From the Word
3 Take heed to yourselves; if your brother sins, rebuke him, and if he repents, forgive him; 4 and if he sins against you seven times in the day, and turns to you seven times, and says, ‘I repent,’ you must forgive him.” 5 The apostles said to the Lord, “Increase our faith!”
Luke 17:3–5, RSV
There are those who hear and read the gospel and what is said by faith, and immediately conclude that they have a correct conception of what faith is. They think that faith is something which is altogether in their own power to have or not to have, as any other natural human work. When in their hearts they begin to think that the doctrine is right, and believe it is true, they immediately conclude that faith is present. But as soon as they see and feel in themselves and others that no change has taken place, that they remain in their old ways, they conclude that faith is not sufficient, that they must have something more and greater than faith. Then they cry: “Faith alone does not do it.” Why? Because there are so many who believe, and are no better than before. Such people are those whom Jude in his epistle calls dreamers, who deceive themselves with their own dreams.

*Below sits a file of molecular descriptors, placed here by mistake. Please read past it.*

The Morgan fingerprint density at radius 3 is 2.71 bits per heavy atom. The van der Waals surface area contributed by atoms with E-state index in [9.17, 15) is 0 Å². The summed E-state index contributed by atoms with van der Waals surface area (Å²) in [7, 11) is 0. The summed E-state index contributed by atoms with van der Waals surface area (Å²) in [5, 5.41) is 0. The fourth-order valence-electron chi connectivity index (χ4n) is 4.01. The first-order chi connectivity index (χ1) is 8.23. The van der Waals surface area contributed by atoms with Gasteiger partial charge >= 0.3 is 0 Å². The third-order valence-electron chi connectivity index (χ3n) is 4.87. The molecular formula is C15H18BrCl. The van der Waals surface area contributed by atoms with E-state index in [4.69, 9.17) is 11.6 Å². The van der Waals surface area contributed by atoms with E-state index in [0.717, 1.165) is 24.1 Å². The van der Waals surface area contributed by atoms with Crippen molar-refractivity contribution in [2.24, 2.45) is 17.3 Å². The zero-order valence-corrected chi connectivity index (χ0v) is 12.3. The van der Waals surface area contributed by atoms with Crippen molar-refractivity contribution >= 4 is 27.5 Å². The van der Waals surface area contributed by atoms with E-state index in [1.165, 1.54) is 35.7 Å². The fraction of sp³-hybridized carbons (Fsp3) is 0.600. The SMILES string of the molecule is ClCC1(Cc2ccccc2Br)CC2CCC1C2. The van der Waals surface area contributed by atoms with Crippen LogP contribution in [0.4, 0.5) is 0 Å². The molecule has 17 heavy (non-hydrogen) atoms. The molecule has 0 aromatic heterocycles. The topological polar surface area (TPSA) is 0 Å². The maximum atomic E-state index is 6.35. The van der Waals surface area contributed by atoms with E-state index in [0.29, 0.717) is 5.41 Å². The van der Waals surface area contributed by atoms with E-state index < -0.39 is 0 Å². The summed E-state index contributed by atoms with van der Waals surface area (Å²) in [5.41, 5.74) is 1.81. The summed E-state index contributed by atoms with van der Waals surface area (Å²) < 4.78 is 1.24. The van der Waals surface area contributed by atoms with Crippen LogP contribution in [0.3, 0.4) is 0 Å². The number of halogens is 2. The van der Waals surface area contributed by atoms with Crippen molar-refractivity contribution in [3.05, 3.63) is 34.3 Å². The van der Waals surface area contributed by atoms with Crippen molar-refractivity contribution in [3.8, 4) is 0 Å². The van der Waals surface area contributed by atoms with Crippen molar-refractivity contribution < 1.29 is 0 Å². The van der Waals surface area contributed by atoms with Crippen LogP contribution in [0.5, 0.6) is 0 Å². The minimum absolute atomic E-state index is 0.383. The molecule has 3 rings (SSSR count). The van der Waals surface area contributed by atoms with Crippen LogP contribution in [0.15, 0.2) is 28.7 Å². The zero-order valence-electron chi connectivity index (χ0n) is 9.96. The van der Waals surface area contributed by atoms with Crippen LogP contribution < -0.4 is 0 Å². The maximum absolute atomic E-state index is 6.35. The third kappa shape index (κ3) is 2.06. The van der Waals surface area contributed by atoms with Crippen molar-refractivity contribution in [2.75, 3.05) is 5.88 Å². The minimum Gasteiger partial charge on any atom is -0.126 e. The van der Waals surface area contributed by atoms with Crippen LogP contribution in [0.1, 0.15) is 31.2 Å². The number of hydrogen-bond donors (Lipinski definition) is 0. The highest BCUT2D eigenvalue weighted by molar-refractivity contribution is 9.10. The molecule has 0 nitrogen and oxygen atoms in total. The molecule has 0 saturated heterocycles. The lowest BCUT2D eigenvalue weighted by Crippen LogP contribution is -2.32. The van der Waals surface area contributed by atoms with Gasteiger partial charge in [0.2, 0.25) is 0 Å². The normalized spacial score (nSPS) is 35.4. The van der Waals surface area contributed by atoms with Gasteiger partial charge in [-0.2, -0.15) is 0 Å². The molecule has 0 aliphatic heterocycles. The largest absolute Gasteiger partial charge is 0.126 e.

The true faith, of which we speak, cannot be manufactured by our own thoughts, for it is solely a work of God in us without any assistance on our part. It is God’s gift and grace. Faith is something very powerful, active, restless, effective, which at once renews a person and regenerates him and leads him altogether into a new manner and character of life, so that it is impossible not to do good without ceasing. Just as natural as it is for the tree to produce fruit, so natural it is for faith to produce good works.
Whoever has not this faith talks but vainly about faith and works, and does not know what he says. For he has not received it; he juggles with lies and applies the Scriptures where they speak of faith and works to his own dreams and false thoughts, which is purely a human work. Whereas the Scriptures attribute both faith and good works not to ourselves, but to God alone. We should therefore despair of ourselves and pray to God for faith as the apostles did. When we have faith we need nothing more, for it brings with it the Holy Spirit, who not only teaches us all things, but also firmly establishes us in them, and leads us through death and hell to heaven.
Luther, Martin, and John Sander. Devotional Readings from Luther’s Works for Every Day of the Year. Augustana Book Concern, 1915, pp. 316–17.